The UK competition watchdog has scrutinized the proposals to grant the councils the power to impose a cap the number of minicabs in the capital after a plea by Sadiq Khan, the London mayor, last month.
The Competition and Markets Authority (CMA) was answering to a government-commissioned review into PHV and taxi licensing after some stakeholders suggested that the current legislation was no longer suited for its purpose.
Among the recommendations that were made in the report that was carried out for the Department for Transport (DfT) is that the councils should be granted the power to impose a cap on the number of vehicles. It also suggested that there is an end to cross-border hiring whereby a driver obtains a license in a certain area and trade in another area, where regulations may be laxer.
Last month, the Khan demanded new powers to bring in a controversial cap on the number of PHVs that are operating in the capital, after a similar clampdown that was imposed in New York. Khan said that a cap was essential to curtail the “unsustainable, huge increase” in the numbers of PHVs.
Michael Grenfell, the head of enforcement of the CMA, stated: “I am concerned that a numerical cap on the number of providers of taxi/PHV services risks having the effect of artificially and unnecessarily constraining competition, to the detriment of passengers – depriving them of the best prospect of high service standards, value for money and innovation in service provision.”
He said that any proposal to impose a cap on the cab numbers in the capital should be subject to “a clear, well-evidenced and considered public interest test” prior to being applied. However, he said that he was “not convinced that the case for any kind of cap or numbers has been adequately made out.”
He added: “Even if there were to be such a cap, the factors taken into account in a public interest test should at least include the effects on competition, including on service standards and affordability of fares, bearing in mind that the absence of affordable fares can induce people to travel by less safe modes of transport.”
In the summer, Transport for London (TfL), which has Kha as its chairman, and Uber were engaged in a public battle because of the renewal of its licence in London after it was revoked by the TfL because it said that the taxi-hailing app was not “fit and proper person” to hold a licence.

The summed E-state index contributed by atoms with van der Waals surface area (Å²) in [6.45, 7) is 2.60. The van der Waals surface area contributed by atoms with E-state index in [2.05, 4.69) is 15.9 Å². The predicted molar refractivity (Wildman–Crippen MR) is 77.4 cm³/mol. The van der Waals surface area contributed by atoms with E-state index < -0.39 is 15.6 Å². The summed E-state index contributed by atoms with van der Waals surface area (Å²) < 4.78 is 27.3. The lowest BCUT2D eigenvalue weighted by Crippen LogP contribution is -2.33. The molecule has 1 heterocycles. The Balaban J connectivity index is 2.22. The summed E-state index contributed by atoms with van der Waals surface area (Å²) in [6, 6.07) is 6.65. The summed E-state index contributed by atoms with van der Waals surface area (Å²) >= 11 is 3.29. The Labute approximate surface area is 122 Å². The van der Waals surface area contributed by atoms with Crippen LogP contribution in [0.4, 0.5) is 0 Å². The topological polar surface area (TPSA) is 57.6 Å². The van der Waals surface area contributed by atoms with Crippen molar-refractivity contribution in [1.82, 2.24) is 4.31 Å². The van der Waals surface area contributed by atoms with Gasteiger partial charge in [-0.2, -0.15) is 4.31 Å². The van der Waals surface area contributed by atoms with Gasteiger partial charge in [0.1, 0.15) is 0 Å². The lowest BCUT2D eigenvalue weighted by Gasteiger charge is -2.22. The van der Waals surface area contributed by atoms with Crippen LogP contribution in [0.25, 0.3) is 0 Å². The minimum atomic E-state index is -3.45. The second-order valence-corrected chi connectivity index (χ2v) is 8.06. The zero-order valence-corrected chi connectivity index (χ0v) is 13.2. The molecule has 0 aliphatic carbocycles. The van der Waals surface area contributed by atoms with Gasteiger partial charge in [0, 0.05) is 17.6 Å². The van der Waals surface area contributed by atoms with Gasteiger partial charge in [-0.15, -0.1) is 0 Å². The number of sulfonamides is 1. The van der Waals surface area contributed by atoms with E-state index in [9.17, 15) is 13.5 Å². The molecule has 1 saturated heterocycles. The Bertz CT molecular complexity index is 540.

Following a series of changes made by Uber, it was granted a temporary 15-month licence to continue its operations in London.
In a nod to the license battle, Heidi Alexander the deputy mayor for transport, welcomed the recommendation of the report for a cap. She said that the current laws “weren’t strong enough.”
She added: “I’m delighted that a group of experts made up of trade union representatives, regulators, politicians and safety campaigners are recommending we get the powers to go further – including putting an end to cross-border hiring, recognising injustices around low pay and exploitation, and giving us the power to cap the number of private hire vehicles.”
She continued: “The government needs to set out urgently how they are going to respond to these proposals as they could make a real difference – improving safety for passengers, pushing up standards, and making our city a better place for everyone.”
The chairman of the Licensed Private Hire Car Association, Steve Wright, said that the proposed cap was “anti-competitive, protectionist, un-environmentally friendly and safety compromising.”
He added: “This proposal, if adopted, could bring about shortage of supply and make it very difficult for hire and replacement vehicle companies to operate. This in turn could leave consumers at risk of being stranded because of volatile and unpredictable demand factors, such as the weather and seasonal demands. This proposal also lacks any tangible safety benefits and in our view, it would compromise rather than enhance safety.”